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UN Report Fails to Recognize Major Child Abductions in Parts of Nigeria

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A girl with water near women lined up for blankets and food given out by soldiers in Damasak, Nigeria, where the militant Boko Haram group kidnapped hundreds of children who were eventually freed, 2015. The recently released annual UN report documenting “grave violations” committed against children caught up in armed conflict covers territory worldwide, including in Nigeria. Yet a regional swath of the country, where at least 1,000 kidnappings occurred in 2021, is not included in the study. 

LAGOS, Nigeria — The United Nations verified the abduction of 4,278 children in 21 countries last year in its recent annual report on children and armed conflict, but it failed to acknowledge widespread kidnappings throughout northwest and north-central Nigeria that were recorded by one of its own agencies in 2021.

Almost a quarter of abductions last year — 1,030 — were reported in Somalia, the country with the highest toll, according to the report compiled by the UN’s Children and Armed Conflict office. The office was mandated in 1996 by the General Assembly to advocate for the protection of children unwittingly caught up in wars. Virginia Gamba, who has specialized in disarmament in her previous work at the UN and in her native Argentina, leads the office as a special representative of Secretary-General António Guterres. Her team does the research for the report, but it goes out under his name.

Although Somalia’s numbers are documented in the study, at least 1,004 kidnappings from 25 school raids across northwest and north-central Nigeria, recorded by Unicef as of November 2021, did not make it into the report.

It is a grim, numbers-heavy catalog of some of the worst abuses known against children in conflict zones — including abductions, recruitment of children as armed soldiers, killing, maiming, sexual abuse and attacks on schools and hospitals. (Maiming was the most prevalent atrocity, stemming from land mines and other explosive devices.) The report indicates which countries should be a priority for the UN in its work protecting and advocating for children’s human rights in warlike settings.

Nigeria, the most populous country in Africa, drew sensational headlines and spurred a global movement surrounding the 2014 kidnapping of hundreds of schoolgirls in Chibok, Borno state (in the northeast), including the attention of Michelle Obama, when she was the American first lady. But the crisis, which hasn’t disappeared, is back in the shadows.

“I do not like to speculate. If I have to, I will say the international community has not started taking serious note of the fact that terrorism has spread from northeast Nigeria to other parts of northwest and north-central Nigeria,” Confidence McHarry, a security expert with SBM Intelligence, a geopolitical analysis firm, told PassBlue from Nigeria. “If you recall, schools were even shut down due to the attacks.”

Unicef’s numbers not verifiable?

Gamba’s office told PassBlue in an email response why it did not include information about the northwest and north-central regions of Nigeria in the recent report, saying that the data do not meet its Monitoring Report Mechanism (MRM) standard to verify the crimes.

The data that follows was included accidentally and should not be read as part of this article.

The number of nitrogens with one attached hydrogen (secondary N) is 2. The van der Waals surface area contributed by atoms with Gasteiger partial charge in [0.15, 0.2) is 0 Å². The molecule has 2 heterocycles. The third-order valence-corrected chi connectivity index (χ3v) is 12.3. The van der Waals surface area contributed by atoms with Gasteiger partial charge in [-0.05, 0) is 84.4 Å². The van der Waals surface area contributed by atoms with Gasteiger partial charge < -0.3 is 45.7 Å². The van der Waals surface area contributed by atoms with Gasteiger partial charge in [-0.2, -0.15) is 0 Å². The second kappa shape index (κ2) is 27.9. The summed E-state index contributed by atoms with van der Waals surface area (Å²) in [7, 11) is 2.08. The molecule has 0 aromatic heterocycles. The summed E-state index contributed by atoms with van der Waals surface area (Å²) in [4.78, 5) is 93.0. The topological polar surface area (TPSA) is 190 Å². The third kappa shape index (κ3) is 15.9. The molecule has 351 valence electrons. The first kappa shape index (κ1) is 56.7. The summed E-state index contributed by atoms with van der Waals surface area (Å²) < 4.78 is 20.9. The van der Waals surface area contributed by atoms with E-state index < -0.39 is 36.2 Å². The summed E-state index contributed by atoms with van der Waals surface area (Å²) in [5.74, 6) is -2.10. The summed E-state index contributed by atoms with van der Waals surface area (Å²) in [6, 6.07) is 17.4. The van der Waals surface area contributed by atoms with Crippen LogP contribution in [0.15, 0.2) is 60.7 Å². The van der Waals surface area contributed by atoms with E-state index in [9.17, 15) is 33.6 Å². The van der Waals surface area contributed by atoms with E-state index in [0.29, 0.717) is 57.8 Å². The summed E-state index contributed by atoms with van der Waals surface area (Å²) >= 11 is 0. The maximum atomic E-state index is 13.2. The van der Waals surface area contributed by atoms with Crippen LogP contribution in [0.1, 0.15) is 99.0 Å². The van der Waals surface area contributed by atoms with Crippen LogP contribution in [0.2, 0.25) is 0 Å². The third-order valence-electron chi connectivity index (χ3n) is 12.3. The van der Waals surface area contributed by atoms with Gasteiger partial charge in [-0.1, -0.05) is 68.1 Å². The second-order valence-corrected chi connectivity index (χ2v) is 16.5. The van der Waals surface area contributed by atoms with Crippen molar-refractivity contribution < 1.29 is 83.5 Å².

“The veracity and accuracy of the information provided in the reports are crucial,” the office said. “Information in the reports generated under the MRM identifies parties to the conflict as perpetrators of grave violations against children. Only the information verified to the highest standards used within the UN system can be reflected in the reports.”

The 4,278 total abductions in 2021 recorded by the children and armed conflict office are just one part of the annual study. It is presented to the UN Security Council every year in a public meeting to highlight the problem to the world as much as possible, given the severity of the crimes committed against children. This year, Gamba presented it to the Council on July 11. It records a range of violations against 19,165 children (13,633 boys, 5,242 girls and 290 children whose sex was unknown).

The report verified 5,555 instances in which children were maimed and 2,515 in which they were killed. In all, it recorded 23,982 instances of what are called “grave violations” committed against children in 21 countries and one region, with 1,337 of the abuses occurring earlier than 2021.

The one region that is cited is the Lake Chad basin, an area that spans northeast Nigeria, the Diffa region of southeast Niger, the Lac province of Chad and the far north of Cameroon. (Chad and Cameroon are classified as Central African countries; the others are West African.) UN human-rights monitors verified 928 violations against 826 children in the Lake Chad area. This region and five other countries, including Burkina Faso and all of Cameroon, where abuses against children were documented, were “not on the agenda of the Security Council,” the report states, referring to the formal list of “situations” and other matters that the Council monitors and acts on in its daily work.

Northeast Nigeria, where the Islamist militia group Boko Haram began its operations in 2009, is where most of the violations occurred in the Lake Chad region cited in the report, totaling 444 instances. The violations were followed by 224 violations in Diffa, 166 in Lac and 94 in northern Cameroon. All the precincts share borders with Nigeria in the northeast.

Of the total 826 children who were abused, 615 of them were abducted, with 211, or more than a third, documented in three northeastern Nigerian states: Adamawa, Borno and Yobe. Niger documented 207 kidnappings; 142 children were taken hostage in Chad; and 55 in northern Cameroon.

While the UN human-rights monitors focused on Adamawa, Borno and Yobe states, wholesale abductions of children were happening across schools in northwest and north-central Nigeria. In four occurrences, 461 students and staff were abducted by nonstate militias from four schools, including a primary one.

Kidnappings grab international headlines